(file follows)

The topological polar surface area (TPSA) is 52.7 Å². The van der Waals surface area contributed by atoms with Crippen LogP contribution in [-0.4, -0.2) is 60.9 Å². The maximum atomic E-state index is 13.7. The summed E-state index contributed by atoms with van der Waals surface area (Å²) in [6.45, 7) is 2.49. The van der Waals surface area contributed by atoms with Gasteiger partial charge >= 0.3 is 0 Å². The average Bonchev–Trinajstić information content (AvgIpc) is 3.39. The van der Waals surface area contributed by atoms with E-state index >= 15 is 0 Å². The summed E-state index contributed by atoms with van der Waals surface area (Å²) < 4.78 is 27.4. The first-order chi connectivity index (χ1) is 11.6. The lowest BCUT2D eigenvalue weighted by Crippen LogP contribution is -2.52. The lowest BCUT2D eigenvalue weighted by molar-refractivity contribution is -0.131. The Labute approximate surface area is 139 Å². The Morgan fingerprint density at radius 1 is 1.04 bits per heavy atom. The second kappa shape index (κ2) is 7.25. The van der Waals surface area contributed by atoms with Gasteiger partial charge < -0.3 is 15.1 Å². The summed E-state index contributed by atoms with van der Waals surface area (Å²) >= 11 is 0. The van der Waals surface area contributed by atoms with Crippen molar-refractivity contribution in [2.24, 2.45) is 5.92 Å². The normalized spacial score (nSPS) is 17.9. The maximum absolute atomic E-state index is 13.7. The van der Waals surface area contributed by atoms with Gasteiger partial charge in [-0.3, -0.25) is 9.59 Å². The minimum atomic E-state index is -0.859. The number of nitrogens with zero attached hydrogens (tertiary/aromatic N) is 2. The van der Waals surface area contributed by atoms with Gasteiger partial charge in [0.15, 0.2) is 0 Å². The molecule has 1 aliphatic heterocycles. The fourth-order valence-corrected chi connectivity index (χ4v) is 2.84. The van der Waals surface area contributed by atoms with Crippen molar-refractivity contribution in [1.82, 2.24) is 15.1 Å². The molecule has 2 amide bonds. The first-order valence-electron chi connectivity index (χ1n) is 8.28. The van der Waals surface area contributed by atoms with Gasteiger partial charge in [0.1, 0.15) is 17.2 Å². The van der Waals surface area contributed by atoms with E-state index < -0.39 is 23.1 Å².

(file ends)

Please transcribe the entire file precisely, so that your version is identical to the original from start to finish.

The topological polar surface area (TPSA) is 52.7 Å². The van der Waals surface area contributed by atoms with Crippen LogP contribution in [-0.4, -0.2) is 60.9 Å². The maximum atomic E-state index is 13.7. The summed E-state index contributed by atoms with van der Waals surface area (Å²) in [6.45, 7) is 2.49. The van der Waals surface area contributed by atoms with Gasteiger partial charge >= 0.3 is 0 Å². The average Bonchev–Trinajstić information content (AvgIpc) is 3.39. The van der Waals surface area contributed by atoms with E-state index >= 15 is 0 Å². The summed E-state index contributed by atoms with van der Waals surface area (Å²) < 4.78 is 27.4. The first-order chi connectivity index (χ1) is 11.6. The lowest BCUT2D eigenvalue weighted by Crippen LogP contribution is -2.52. The lowest BCUT2D eigenvalue weighted by molar-refractivity contribution is -0.131. The Labute approximate surface area is 139 Å². The Morgan fingerprint density at radius 1 is 1.04 bits per heavy atom. The second kappa shape index (κ2) is 7.25. The van der Waals surface area contributed by atoms with Gasteiger partial charge < -0.3 is 15.1 Å². The summed E-state index contributed by atoms with van der Waals surface area (Å²) >= 11 is 0. The van der Waals surface area contributed by atoms with Crippen molar-refractivity contribution in [2.24, 2.45) is 5.92 Å². The normalized spacial score (nSPS) is 17.9. The maximum absolute atomic E-state index is 13.7. The van der Waals surface area contributed by atoms with Gasteiger partial charge in [-0.3, -0.25) is 9.59 Å². The minimum atomic E-state index is -0.859. The number of nitrogens with zero attached hydrogens (tertiary/aromatic N) is 2. The van der Waals surface area contributed by atoms with Gasteiger partial charge in [0.15, 0.2) is 0 Å². The molecule has 1 aliphatic heterocycles. The fourth-order valence-corrected chi connectivity index (χ4v) is 2.84. The van der Waals surface area contributed by atoms with Crippen molar-refractivity contribution in [1.82, 2.24) is 15.1 Å². The molecule has 2 amide bonds. The first-order valence-electron chi connectivity index (χ1n) is 8.28. The van der Waals surface area contributed by atoms with Gasteiger partial charge in [0.1, 0.15) is 17.2 Å². The van der Waals surface area contributed by atoms with E-state index < -0.39 is 23.1 Å².